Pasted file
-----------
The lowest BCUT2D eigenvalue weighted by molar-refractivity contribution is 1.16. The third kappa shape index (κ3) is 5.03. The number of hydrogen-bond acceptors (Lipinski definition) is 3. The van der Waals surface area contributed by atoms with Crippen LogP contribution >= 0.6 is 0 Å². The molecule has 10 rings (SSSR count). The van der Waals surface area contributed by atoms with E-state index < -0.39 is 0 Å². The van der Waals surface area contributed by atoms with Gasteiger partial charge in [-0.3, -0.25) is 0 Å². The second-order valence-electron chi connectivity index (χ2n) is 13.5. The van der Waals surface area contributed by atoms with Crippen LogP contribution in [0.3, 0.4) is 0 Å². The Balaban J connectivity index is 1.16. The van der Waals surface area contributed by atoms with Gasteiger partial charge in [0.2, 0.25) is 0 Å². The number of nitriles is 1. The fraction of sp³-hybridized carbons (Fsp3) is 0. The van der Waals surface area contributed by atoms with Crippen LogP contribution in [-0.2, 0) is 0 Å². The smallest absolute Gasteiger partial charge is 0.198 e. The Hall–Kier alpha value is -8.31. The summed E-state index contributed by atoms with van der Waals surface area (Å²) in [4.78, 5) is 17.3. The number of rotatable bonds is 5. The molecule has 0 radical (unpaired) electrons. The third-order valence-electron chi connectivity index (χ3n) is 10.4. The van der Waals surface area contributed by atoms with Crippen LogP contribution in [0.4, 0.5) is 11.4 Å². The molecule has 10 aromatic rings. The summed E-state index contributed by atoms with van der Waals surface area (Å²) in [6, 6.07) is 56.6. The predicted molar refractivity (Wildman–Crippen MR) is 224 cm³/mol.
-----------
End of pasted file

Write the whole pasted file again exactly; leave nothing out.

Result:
The lowest BCUT2D eigenvalue weighted by molar-refractivity contribution is 1.16. The third kappa shape index (κ3) is 5.03. The number of hydrogen-bond acceptors (Lipinski definition) is 3. The van der Waals surface area contributed by atoms with Crippen LogP contribution >= 0.6 is 0 Å². The molecule has 10 rings (SSSR count). The van der Waals surface area contributed by atoms with E-state index < -0.39 is 0 Å². The van der Waals surface area contributed by atoms with Gasteiger partial charge in [-0.3, -0.25) is 0 Å². The second-order valence-electron chi connectivity index (χ2n) is 13.5. The van der Waals surface area contributed by atoms with Crippen LogP contribution in [0.3, 0.4) is 0 Å². The Balaban J connectivity index is 1.16. The van der Waals surface area contributed by atoms with Gasteiger partial charge in [0.2, 0.25) is 0 Å². The number of nitriles is 1. The fraction of sp³-hybridized carbons (Fsp3) is 0. The van der Waals surface area contributed by atoms with Crippen LogP contribution in [-0.2, 0) is 0 Å². The smallest absolute Gasteiger partial charge is 0.198 e. The Hall–Kier alpha value is -8.31. The summed E-state index contributed by atoms with van der Waals surface area (Å²) in [4.78, 5) is 17.3. The number of rotatable bonds is 5. The molecule has 0 radical (unpaired) electrons. The third-order valence-electron chi connectivity index (χ3n) is 10.4. The van der Waals surface area contributed by atoms with Crippen LogP contribution in [0.4, 0.5) is 11.4 Å². The molecule has 10 aromatic rings. The summed E-state index contributed by atoms with van der Waals surface area (Å²) in [6, 6.07) is 56.6. The predicted molar refractivity (Wildman–Crippen MR) is 224 cm³/mol.